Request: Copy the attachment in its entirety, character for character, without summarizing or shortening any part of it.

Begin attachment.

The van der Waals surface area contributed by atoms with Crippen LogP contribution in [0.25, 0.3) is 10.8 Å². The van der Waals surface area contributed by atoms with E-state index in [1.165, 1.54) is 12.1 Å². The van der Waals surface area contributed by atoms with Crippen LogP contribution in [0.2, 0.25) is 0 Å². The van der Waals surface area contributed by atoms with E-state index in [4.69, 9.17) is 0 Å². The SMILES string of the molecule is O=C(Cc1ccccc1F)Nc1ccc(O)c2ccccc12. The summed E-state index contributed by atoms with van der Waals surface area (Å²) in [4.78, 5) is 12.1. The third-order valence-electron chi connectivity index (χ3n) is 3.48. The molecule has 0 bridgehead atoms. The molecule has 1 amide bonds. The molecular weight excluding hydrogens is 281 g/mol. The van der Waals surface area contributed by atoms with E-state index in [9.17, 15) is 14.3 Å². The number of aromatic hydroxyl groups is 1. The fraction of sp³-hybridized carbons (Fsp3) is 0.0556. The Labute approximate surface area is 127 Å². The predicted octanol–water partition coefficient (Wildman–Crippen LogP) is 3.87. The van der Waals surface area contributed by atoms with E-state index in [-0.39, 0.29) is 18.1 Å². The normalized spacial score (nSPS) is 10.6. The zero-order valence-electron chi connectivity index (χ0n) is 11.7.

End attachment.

The van der Waals surface area contributed by atoms with Crippen LogP contribution in [0.25, 0.3) is 10.8 Å². The van der Waals surface area contributed by atoms with E-state index in [1.165, 1.54) is 12.1 Å². The van der Waals surface area contributed by atoms with Crippen LogP contribution in [0.2, 0.25) is 0 Å². The van der Waals surface area contributed by atoms with E-state index in [4.69, 9.17) is 0 Å². The SMILES string of the molecule is O=C(Cc1ccccc1F)Nc1ccc(O)c2ccccc12. The summed E-state index contributed by atoms with van der Waals surface area (Å²) in [4.78, 5) is 12.1. The third-order valence-electron chi connectivity index (χ3n) is 3.48. The molecule has 0 bridgehead atoms. The molecule has 1 amide bonds. The molecular weight excluding hydrogens is 281 g/mol. The van der Waals surface area contributed by atoms with E-state index in [9.17, 15) is 14.3 Å². The number of aromatic hydroxyl groups is 1. The fraction of sp³-hybridized carbons (Fsp3) is 0.0556. The Labute approximate surface area is 127 Å². The predicted octanol–water partition coefficient (Wildman–Crippen LogP) is 3.87. The van der Waals surface area contributed by atoms with E-state index in [-0.39, 0.29) is 18.1 Å². The normalized spacial score (nSPS) is 10.6. The zero-order valence-electron chi connectivity index (χ0n) is 11.7.